The two main issues to arise from the CFP matter are the delay between ASIC’s initial knowledge of the circumstances and the commencement of action; and whether enforceable undertakings issued by ASIC were considered appropriate punishments for certain of the advisers.
The issue of enforceable undertakings has broader significance. In 2012, ASIC entered 18 such arrangements and so far this year, 11 appear on the Enforceable Undertakings Register. While not a particularly large number, there is concern the procedure allows companies and individuals to ease themselves out of non-compliance rather than face the litigation that would expose conduct and send a more tangible message to the business community.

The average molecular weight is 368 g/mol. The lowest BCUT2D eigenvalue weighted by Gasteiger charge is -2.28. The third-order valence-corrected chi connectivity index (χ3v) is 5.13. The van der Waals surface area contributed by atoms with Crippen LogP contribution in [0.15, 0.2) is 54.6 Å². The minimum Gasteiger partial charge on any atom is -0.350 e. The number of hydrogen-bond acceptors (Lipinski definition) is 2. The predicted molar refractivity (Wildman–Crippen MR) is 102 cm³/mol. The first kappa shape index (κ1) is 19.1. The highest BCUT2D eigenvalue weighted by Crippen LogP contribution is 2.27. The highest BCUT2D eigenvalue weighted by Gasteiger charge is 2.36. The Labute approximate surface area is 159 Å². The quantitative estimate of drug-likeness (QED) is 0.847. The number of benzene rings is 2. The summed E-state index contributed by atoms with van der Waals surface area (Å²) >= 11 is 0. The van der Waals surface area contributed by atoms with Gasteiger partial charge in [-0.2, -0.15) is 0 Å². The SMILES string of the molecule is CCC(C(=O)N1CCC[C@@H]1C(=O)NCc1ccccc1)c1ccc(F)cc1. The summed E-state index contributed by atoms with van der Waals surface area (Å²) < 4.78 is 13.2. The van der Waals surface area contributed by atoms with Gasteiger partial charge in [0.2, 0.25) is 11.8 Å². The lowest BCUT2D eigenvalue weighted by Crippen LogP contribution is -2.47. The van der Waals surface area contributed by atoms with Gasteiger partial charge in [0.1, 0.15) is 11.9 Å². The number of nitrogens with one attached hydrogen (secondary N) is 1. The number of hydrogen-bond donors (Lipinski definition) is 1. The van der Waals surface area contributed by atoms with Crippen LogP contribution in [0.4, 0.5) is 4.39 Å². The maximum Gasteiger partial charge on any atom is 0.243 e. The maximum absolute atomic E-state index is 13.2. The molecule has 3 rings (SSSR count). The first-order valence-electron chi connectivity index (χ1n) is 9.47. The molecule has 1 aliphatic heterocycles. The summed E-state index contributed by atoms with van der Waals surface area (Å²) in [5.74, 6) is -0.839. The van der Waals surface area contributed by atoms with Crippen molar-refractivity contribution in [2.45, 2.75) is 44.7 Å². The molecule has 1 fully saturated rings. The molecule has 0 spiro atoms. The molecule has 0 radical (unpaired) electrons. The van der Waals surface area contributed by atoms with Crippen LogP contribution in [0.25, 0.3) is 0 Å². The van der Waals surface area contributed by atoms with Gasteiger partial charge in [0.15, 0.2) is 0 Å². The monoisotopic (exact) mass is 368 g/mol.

The dichotomy faced by ASIC in relation to enforceable undertakings is between a certain, if moderated, negotiated outcome, and an uncertain but higher profile litigated outcome. The balance between cost and outcome is crucial with well-resourced defendants who can tie up proceedings. However, the terms of the senate inquiry around ASIC’s enabling legislation and potential barriers seems broad enough to cover this value-for-money issue.
A further factor in weighing ASIC’s role is the multiple impact of its investigations. In large corporate collapses, ASIC can be an advocate for thousands of individuals. In the CFP matter, the actions of a few advisers affected more than 1000 investors. So ASIC’s responsibility in acting was not simply to a single stakeholder, but a collective, and accordingly the fall-out of its delay is more severe. However when ASIC successfully prosecutes an errant director for instance, the order applies to that director only.